Majid's Blog about Swift development

Haptic feedback in iOS apps

Feedback helps people know what an app is doing, discover what they can do next, and understand the results of actions. This week I am going to talk about the Haptic Feedback Engine which provided by Apple in most of the devices.

On supported devices, haptics provide a way to physically engage users with tactile feedback that gets attention and reinforces actions. Some system-provided interface elements, such as pickers, switches, and sliders, automatically provide haptic feedback as users interact with them. Your app can also ask the system to generate different types of haptic feedback. iOS manages the strength and behavior of this feedback.

Another benefit of the feedback engine is Accessibility. It helps to understand the result of any action without actually watching the screen.

UIFeedbackGenerator

Apple provides us with abstract class UIFeedbackGenerator for all type haptic feedbacks. We don’t need to subclass it in our apps. Instead, we have to use Apple provided ready to use subclasses. There are three classes:

  1. UIImpactFeedbackGenerator
  2. UISelectionFeedbackGenerator
  3. UINotificationFeedbackGenerator

All of them have system predefined haptic feedback patterns, so instead of using custom vibration patterns let’s use well-known haptics. All these subclasses share the same logic. First, you need to prepare the haptic engine before using it. The second is the call to the appropriate method to run this haptic. Let’s take a look at simple usage of UINotificationFeedbackGenerator class.

class EpisodeViewController: UIViewController {
    private let episodeModelController: EpisodeModelController
    private let feedback = UINotificationFeedbackGenerator()

    init(episodeModelController: EpisodeModelController) {
        self.episodeModelController = episodeModelController
        super.init(nibName: nil, bundle: nil)
    }

    @IBAction func markAsWatched() {
        feedback.prepare()
        episodeModelController.markAsWatched { [weak self] outcome in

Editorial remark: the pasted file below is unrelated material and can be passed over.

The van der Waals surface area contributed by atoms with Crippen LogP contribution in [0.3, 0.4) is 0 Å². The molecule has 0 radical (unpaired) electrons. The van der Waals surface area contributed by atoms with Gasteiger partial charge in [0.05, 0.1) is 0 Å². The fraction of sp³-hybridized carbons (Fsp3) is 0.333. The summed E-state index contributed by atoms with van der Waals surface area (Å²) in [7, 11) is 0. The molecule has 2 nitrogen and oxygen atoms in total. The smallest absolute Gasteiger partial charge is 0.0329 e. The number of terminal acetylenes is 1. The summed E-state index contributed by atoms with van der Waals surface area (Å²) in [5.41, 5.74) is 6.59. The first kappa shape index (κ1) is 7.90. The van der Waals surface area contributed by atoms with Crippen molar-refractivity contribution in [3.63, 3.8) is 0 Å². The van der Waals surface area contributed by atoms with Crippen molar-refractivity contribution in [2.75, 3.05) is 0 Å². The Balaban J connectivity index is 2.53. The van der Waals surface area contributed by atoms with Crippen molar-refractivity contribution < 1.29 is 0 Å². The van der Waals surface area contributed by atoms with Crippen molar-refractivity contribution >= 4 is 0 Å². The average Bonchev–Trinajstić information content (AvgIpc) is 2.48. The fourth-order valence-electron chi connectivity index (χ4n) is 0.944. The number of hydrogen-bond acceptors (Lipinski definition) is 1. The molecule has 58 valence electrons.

switch outcome {
            case .success:
                self?.feedback.notificationOccurred(.success)
            case .failure:
                self?.feedback.notificationOccurred(.error)
            }
        }
    }
}

Here we have a TV show tracking apps screen which maintains an episode. We have a button which should mark the episode as watched on click. As you can see before the request to our API service, we prepare the feedback generator, and when the result comes, we run appropriate feedback type.

Another interesting subclass is UISelectionFeedbackGenerator. We can use on the same screen as a result of selection changes. For example, we can have buttons which should fetch next or previous episodes after a click.

    @IBAction func fetchNext() {
        selectionFeedback.prepare()
        episodeModelController.fetchNext { [weak self] outcome in
            switch outcome {
            case .success:
                self?.selectionFeedback.selectionChanged()
            case .failure:
                self?.feedback.notificationOccurred(.error)
            }
        }
    }

As you can see on the code sample above usage of UISelectionFeedbackGenerator is very similar to UINotificationFeedbackGenerator. We prepare and run the haptic engine.

I want to mention that these classes have UI prefix and we should run them on the main queue. To keep it crash-free I prepared a simple extension which runs methods on the main queue.

import UIKit

extension UINotificationFeedbackGenerator {
    func safePrepare() {
        DispatchQueue.main.async {
            self.prepare()
        }
    }

    func safeNotificationOccurred(_ type: UINotificationFeedbackGenerator.FeedbackType) {
        DispatchQueue.main.async {
            self.notificationOccurred(type)
        }
    }
}

Conclusion

Today we discussed a straightforward and accessible feature of iOS SDK. Haptic Feedback can be very useful both for accessible part of your user base and for anyone who engaged in your app. Feel free to follow me on Twitter and ask your questions related to this post. Thanks for reading and see you next week!